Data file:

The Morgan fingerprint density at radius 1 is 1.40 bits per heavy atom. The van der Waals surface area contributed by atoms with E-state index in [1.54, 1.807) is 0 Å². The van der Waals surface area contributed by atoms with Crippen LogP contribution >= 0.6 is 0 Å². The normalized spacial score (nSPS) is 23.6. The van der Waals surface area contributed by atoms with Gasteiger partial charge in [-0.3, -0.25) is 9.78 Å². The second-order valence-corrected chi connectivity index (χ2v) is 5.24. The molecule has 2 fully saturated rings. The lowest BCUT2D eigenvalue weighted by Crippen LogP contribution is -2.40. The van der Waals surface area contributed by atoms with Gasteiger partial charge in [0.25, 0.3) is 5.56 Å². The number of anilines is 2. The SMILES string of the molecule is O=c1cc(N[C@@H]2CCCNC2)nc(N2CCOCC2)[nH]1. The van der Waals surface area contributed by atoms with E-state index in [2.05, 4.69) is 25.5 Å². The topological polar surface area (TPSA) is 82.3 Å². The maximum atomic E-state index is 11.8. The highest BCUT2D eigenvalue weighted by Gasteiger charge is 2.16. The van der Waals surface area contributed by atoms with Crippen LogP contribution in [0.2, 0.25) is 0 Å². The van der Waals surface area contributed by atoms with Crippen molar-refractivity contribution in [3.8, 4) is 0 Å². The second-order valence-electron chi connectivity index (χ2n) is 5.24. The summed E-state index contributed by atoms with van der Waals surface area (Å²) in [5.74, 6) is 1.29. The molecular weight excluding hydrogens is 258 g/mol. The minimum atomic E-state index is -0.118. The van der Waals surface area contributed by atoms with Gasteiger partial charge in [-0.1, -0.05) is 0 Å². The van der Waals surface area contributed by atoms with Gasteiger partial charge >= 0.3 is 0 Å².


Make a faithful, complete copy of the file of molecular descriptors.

The Morgan fingerprint density at radius 1 is 1.40 bits per heavy atom. The van der Waals surface area contributed by atoms with E-state index in [1.54, 1.807) is 0 Å². The van der Waals surface area contributed by atoms with Crippen LogP contribution >= 0.6 is 0 Å². The normalized spacial score (nSPS) is 23.6. The van der Waals surface area contributed by atoms with Gasteiger partial charge in [-0.3, -0.25) is 9.78 Å². The second-order valence-corrected chi connectivity index (χ2v) is 5.24. The molecule has 2 fully saturated rings. The lowest BCUT2D eigenvalue weighted by Crippen LogP contribution is -2.40. The van der Waals surface area contributed by atoms with Gasteiger partial charge in [0.25, 0.3) is 5.56 Å². The number of anilines is 2. The SMILES string of the molecule is O=c1cc(N[C@@H]2CCCNC2)nc(N2CCOCC2)[nH]1. The van der Waals surface area contributed by atoms with E-state index in [2.05, 4.69) is 25.5 Å². The topological polar surface area (TPSA) is 82.3 Å². The maximum atomic E-state index is 11.8. The highest BCUT2D eigenvalue weighted by Gasteiger charge is 2.16. The van der Waals surface area contributed by atoms with Crippen LogP contribution in [0.2, 0.25) is 0 Å². The van der Waals surface area contributed by atoms with Crippen molar-refractivity contribution in [3.8, 4) is 0 Å². The second-order valence-electron chi connectivity index (χ2n) is 5.24. The summed E-state index contributed by atoms with van der Waals surface area (Å²) in [5.74, 6) is 1.29. The molecular weight excluding hydrogens is 258 g/mol. The minimum atomic E-state index is -0.118. The van der Waals surface area contributed by atoms with Gasteiger partial charge in [-0.1, -0.05) is 0 Å². The van der Waals surface area contributed by atoms with Gasteiger partial charge >= 0.3 is 0 Å².